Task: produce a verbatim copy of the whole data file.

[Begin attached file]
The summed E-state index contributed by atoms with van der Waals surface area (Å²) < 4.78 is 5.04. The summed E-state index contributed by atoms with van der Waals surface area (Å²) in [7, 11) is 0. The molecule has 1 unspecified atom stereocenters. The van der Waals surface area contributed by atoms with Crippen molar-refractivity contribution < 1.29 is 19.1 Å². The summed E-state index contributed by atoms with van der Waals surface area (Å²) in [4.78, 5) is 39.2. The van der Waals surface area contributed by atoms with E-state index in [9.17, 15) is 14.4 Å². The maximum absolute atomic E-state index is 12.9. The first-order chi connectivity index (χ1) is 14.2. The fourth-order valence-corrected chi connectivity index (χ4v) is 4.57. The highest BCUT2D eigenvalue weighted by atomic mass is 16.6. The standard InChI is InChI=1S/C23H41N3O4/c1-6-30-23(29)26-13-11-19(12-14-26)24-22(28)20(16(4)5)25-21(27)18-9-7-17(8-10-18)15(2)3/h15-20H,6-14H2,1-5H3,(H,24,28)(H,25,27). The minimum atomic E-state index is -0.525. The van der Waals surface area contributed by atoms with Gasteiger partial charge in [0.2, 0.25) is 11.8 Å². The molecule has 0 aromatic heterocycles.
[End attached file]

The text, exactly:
The summed E-state index contributed by atoms with van der Waals surface area (Å²) < 4.78 is 5.04. The summed E-state index contributed by atoms with van der Waals surface area (Å²) in [7, 11) is 0. The molecule has 1 unspecified atom stereocenters. The van der Waals surface area contributed by atoms with Crippen molar-refractivity contribution < 1.29 is 19.1 Å². The summed E-state index contributed by atoms with van der Waals surface area (Å²) in [4.78, 5) is 39.2. The van der Waals surface area contributed by atoms with E-state index in [9.17, 15) is 14.4 Å². The maximum absolute atomic E-state index is 12.9. The first-order chi connectivity index (χ1) is 14.2. The fourth-order valence-corrected chi connectivity index (χ4v) is 4.57. The highest BCUT2D eigenvalue weighted by atomic mass is 16.6. The standard InChI is InChI=1S/C23H41N3O4/c1-6-30-23(29)26-13-11-19(12-14-26)24-22(28)20(16(4)5)25-21(27)18-9-7-17(8-10-18)15(2)3/h15-20H,6-14H2,1-5H3,(H,24,28)(H,25,27). The minimum atomic E-state index is -0.525. The van der Waals surface area contributed by atoms with Gasteiger partial charge in [0.2, 0.25) is 11.8 Å². The molecule has 0 aromatic heterocycles.